Paratroopers with the 425 Brigade Special Troops Battalion on Thursday trained with a RQ7 Shadow unmanned aircraft system. The remotely operated aircraft are designed to provide reconnaissance for troops without putting observers in danger.
JUNEAU — The Senate Finance Committee on Friday advanced a bill that would reject recommended pay increases for top state officials.
Committee co-chair Kevin Meyer said he supported the recommendations of the State Officers Compensation Commission. But with the state in deficit spending, Meyer said the timing was not good.
Bipartisan bills to promote Arctic infrastructure introduced
Sen. Lesil McGuire, R-Anchorage, and Rep. Bob Herron, D-Bethel, introduced companion legislation to create incentives for developers in the Arctic.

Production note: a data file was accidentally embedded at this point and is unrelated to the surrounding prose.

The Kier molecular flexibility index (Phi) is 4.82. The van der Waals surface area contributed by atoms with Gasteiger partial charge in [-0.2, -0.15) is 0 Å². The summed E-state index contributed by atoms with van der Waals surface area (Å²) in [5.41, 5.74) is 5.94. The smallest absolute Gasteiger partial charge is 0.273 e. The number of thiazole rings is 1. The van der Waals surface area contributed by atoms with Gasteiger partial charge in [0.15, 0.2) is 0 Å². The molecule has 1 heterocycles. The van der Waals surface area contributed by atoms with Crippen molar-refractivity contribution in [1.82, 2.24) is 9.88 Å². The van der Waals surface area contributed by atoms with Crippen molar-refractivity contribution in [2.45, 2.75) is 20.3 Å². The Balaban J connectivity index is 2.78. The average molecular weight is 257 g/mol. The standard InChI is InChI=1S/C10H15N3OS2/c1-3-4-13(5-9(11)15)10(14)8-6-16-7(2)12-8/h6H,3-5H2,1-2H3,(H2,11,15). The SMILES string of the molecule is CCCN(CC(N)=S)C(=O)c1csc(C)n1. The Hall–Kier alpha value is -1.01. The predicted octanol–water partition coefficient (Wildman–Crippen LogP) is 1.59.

Could a $15 billion railroad project reduce the cost of living in Alaska overnight? Matt Vickers, a lead member in the startup group G7G Railway Corp., thinks it can.
Vickers’ Vancouver-based group is proposing a 1,600-mile railroad from Fort McMurray, Alberta, into Alaska. About 240 miles of the rail would be laid in the state. The railroad would primarily transport bitumen from Alberta’s tar sands to Delta Junction, where the project’s creators hope to tap into TAPS, the Trans-Alaska Pipeline System.
There have been countless proposals to improve Alaska’s education system since the Last Frontier became a state 1959. Some suggested changes in the classroom, others sought to amend what was taught, and many altered education funding formulas.